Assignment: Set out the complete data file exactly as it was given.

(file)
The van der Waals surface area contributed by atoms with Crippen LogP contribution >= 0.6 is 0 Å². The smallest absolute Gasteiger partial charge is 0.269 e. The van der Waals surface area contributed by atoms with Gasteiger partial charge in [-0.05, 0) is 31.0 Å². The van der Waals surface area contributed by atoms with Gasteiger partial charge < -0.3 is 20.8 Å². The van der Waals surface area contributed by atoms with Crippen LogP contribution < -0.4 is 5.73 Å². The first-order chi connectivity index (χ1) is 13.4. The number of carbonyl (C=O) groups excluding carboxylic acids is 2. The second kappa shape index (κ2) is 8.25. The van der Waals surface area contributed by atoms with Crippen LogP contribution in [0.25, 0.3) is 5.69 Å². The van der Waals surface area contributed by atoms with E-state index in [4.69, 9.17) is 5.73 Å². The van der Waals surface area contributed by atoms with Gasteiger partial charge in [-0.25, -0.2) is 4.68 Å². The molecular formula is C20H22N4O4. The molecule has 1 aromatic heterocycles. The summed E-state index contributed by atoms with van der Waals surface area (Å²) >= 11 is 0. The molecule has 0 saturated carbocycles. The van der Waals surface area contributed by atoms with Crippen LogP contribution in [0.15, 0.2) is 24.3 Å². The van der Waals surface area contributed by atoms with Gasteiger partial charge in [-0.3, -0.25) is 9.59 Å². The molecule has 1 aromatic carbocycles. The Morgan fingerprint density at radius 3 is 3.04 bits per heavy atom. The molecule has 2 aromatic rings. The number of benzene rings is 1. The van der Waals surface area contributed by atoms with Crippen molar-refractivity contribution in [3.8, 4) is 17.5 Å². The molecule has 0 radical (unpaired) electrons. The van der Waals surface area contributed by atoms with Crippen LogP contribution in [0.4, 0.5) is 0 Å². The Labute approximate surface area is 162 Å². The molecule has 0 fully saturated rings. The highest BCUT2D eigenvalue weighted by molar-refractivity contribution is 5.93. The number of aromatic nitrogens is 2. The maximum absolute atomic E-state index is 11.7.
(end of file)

The van der Waals surface area contributed by atoms with Crippen LogP contribution >= 0.6 is 0 Å². The smallest absolute Gasteiger partial charge is 0.269 e. The van der Waals surface area contributed by atoms with Gasteiger partial charge in [-0.05, 0) is 31.0 Å². The van der Waals surface area contributed by atoms with Gasteiger partial charge < -0.3 is 20.8 Å². The van der Waals surface area contributed by atoms with Crippen LogP contribution < -0.4 is 5.73 Å². The first-order chi connectivity index (χ1) is 13.4. The number of carbonyl (C=O) groups excluding carboxylic acids is 2. The second kappa shape index (κ2) is 8.25. The van der Waals surface area contributed by atoms with Crippen LogP contribution in [0.25, 0.3) is 5.69 Å². The van der Waals surface area contributed by atoms with E-state index in [4.69, 9.17) is 5.73 Å². The van der Waals surface area contributed by atoms with Gasteiger partial charge in [-0.25, -0.2) is 4.68 Å². The molecular formula is C20H22N4O4. The molecule has 1 aromatic heterocycles. The summed E-state index contributed by atoms with van der Waals surface area (Å²) >= 11 is 0. The molecule has 0 saturated carbocycles. The van der Waals surface area contributed by atoms with Crippen LogP contribution in [0.15, 0.2) is 24.3 Å². The van der Waals surface area contributed by atoms with Gasteiger partial charge in [-0.3, -0.25) is 9.59 Å². The molecule has 1 aromatic carbocycles. The Morgan fingerprint density at radius 3 is 3.04 bits per heavy atom. The molecule has 2 aromatic rings. The number of benzene rings is 1. The van der Waals surface area contributed by atoms with Crippen molar-refractivity contribution in [3.8, 4) is 17.5 Å². The molecule has 0 radical (unpaired) electrons. The van der Waals surface area contributed by atoms with Crippen LogP contribution in [0.4, 0.5) is 0 Å². The Labute approximate surface area is 162 Å². The molecule has 0 fully saturated rings. The highest BCUT2D eigenvalue weighted by molar-refractivity contribution is 5.93. The number of aromatic nitrogens is 2. The maximum absolute atomic E-state index is 11.7.